currently have fifty percent of the computer’s needed to reach our 1:1 ratio. Taking the balance and
dividing it in half is how the addition of 4119 and 4118
Internet ready digital devices

was derived for
phase two and three
respectively.

The major issue
,

our twenty percent computer replacement
process to provide a healthy rotation of hardware and software is not factored in
; thus, void of this
rotation,

there will be an
increase
in
the instance
s

of incompatibility with digita
l textbook software and
online testing requirements.
This is a major issue that will need
future

discussion.

Even if we participate in the proposed ‘rent to own’ program, or support student owned devices, the
same issues
will need to be resolved
. The only
caveat is that older computers do not abuse the
bandwidth as much as thos
e with faster processing speeds, which is negated by the institution of our
‘Guest Network’ that provides Wi Fi services to all Internet enabled devices. Thus, in addition to
providin
g bandwidth to the district owned equipment, we also provide free access to anyone within
range of our wireless routers.

Other relevant data aggregated from the STaRS survey is as follows:



There are 1,
610

teacher

and

administrative
computers operating with

Windows XP or 7.



Using a sampling of the data, the average bandwidth test results were as follows:

o

Upload speeds: AM
-
1.13Mbps and PM
-
1.23Mbps

o

Download speeds: AM
-
3.70 and PM
-
4.08



Minimum should be the following:



Upload 2.5 Mbps



Download 5Mbps

3.2


Identification of Needs

Bandwidth

The Network Map illustrated in Figure 3.2A,
illustrates the flow of our Trillion
W
ireless WAN
S
ystem,
which includes
the three

sites connected via
fiber.
The map contains a visual of our data stream, the
connecting Mbps of

each site, and
the proposed phase system
created to

implement
the

needed
infrastructure to support the needs of our school community.

If funding become available, our goal is
to transition to a fiber ring, which will increase our bandwidth to 1Gbps.

Data
explanation and observation for

Figure
3.2A
-
CCPS Phases of Future Bandwidth Increase



The network map provides a visual of our district’s movement of data.

All facilities share the
bandwidth, thus the Mbps is divided between each user. For instance, 100 stu
dents using 1
Mpbs of bandwidth will consume the 100Mpbs allocated to that particular data stream. To offer
a comparison of Mpbs, an average digital camera takes pictures that are 5Mb so if you wanted
to transfer one photo across the network, you would be
using 1/20 of the 100Mbps. Note, that
not all schools sites have 100Mpbs, and even if they do, the network is constantly sharing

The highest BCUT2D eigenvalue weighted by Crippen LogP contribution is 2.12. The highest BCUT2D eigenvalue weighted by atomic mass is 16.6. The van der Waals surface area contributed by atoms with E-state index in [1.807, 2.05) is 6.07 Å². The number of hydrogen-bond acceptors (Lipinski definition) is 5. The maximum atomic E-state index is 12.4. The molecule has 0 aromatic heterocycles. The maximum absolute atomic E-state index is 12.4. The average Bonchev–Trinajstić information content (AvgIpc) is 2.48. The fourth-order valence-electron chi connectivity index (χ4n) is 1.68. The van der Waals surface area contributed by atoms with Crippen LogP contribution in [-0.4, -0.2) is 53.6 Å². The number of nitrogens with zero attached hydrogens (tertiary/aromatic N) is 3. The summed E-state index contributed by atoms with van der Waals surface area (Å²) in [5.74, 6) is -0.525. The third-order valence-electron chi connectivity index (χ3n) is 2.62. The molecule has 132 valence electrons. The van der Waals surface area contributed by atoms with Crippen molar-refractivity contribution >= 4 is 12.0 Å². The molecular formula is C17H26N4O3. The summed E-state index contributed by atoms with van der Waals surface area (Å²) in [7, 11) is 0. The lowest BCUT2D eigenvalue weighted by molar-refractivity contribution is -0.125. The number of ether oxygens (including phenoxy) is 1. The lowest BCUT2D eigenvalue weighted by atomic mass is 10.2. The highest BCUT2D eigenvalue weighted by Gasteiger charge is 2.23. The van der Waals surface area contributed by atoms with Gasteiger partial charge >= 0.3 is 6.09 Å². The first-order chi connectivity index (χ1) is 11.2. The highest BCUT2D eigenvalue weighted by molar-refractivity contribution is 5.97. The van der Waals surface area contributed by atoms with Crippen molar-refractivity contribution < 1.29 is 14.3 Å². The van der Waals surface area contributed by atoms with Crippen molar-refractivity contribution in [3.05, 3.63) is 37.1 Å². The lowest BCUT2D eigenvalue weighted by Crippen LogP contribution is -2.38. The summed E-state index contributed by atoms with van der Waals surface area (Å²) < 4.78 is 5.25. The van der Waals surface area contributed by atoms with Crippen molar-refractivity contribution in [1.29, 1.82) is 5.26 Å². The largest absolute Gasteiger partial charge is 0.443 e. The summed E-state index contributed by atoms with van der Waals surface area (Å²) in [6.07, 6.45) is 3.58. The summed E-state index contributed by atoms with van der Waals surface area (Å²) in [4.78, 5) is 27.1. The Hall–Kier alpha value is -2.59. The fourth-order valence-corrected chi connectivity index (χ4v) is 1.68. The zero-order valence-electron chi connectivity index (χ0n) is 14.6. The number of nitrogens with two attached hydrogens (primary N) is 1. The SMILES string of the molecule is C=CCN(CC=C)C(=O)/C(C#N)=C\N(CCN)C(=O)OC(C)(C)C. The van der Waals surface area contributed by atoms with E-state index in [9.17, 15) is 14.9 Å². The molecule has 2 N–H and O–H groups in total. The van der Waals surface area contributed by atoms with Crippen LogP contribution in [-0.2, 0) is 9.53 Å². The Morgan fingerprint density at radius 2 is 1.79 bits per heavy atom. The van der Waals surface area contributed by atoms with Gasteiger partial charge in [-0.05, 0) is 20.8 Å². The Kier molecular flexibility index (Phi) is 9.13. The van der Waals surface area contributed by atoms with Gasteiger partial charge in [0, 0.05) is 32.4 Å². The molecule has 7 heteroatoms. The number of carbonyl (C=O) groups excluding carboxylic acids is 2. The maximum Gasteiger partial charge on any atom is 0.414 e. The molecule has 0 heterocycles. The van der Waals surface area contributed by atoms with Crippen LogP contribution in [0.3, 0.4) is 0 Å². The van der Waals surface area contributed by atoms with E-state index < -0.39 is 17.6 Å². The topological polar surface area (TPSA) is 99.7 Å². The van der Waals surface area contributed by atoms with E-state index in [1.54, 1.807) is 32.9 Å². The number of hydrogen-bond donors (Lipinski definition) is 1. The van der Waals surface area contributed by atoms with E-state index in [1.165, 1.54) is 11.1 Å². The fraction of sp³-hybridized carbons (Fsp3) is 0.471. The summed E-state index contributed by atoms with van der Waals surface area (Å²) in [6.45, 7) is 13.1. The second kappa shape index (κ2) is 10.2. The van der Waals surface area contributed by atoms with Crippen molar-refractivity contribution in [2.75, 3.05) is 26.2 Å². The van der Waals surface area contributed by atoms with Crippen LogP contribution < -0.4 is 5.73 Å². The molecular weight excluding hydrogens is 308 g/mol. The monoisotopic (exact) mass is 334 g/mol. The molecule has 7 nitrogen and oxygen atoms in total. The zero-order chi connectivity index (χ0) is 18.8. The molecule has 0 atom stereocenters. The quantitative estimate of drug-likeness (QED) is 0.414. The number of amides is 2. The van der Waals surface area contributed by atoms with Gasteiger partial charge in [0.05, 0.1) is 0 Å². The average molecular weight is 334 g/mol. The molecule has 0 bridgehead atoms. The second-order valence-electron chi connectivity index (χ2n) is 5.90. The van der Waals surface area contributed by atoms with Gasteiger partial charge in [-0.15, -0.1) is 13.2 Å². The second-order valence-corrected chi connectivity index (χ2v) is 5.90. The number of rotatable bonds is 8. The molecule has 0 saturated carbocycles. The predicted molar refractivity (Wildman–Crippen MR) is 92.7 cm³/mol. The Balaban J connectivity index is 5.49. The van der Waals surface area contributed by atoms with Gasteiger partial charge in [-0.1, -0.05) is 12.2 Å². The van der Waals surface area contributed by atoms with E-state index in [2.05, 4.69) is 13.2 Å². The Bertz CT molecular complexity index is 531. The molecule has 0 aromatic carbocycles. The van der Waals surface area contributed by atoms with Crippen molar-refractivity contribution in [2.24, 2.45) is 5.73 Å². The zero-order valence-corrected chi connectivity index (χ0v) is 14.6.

bandwidth across the district to meet the needs of the school community. Currently, o
ur district

22


has maximized their
bandwidth

use
, which affects the availability of uninterrupted Intranet and
Internet service.

o

Th
e blue lines represent 100Mbps; B
andwidth
traffic
is shared between all the
connecting facilities.

o

The red dotted lines represent 50Mpbs
; Bandwidth traffic
is shared bet
ween all the
connecting facilities.

o

The pink line represents 36 Mbps
, to establish a
connect
ion

to
Lemon Bay and
Charlotte High,
which completes the bandwidth ‘loop,’ so that all sites have an alternate
route if their default one is compromised.

o

The black

line is our fiber connection that runs underground. It is only used to connect
Vineland
,
Sallie Jones Elementary
, and Peace River Elementary

to their host sites.
T
hey still have to share data streams, which slows their service down.



Fiber consists of a double
line, one for incoming and another for outgoing data.



The looping process of
wireless service

is used so that if one line of telecommunications is
severed, there is an alternate to keep the data stream alive.



Trillion wireless WA
N

towers are used to ‘communicate’ signals across the county. Antennas
are
aligned

in strategic directions to radio

wireless signal
s

across the district
.

T
he
main hub,
represented by the star on Figure 3.2A, is the end point of all service, where informati
on is
processed and/or stored.


Bandwidth is the main commodity for our technology resources to reach the level of uninterrupted
Intranet and Internet
service. To continue to support our infrastructure, and continue its growth as
exemplified in the
stages presented,
funding is the main issue.
With the advent of media
-
rich
curriculum, compatibility issues are in an endless troubleshooting cycle, especially as our hardware
ages, and the new incoming
computer
systems are interspersed sporadically throug
hout our schools.

23


Our exchange rate for computers is approximately every 5 years
. A
ccording to the STaRS data, we
currently own the following: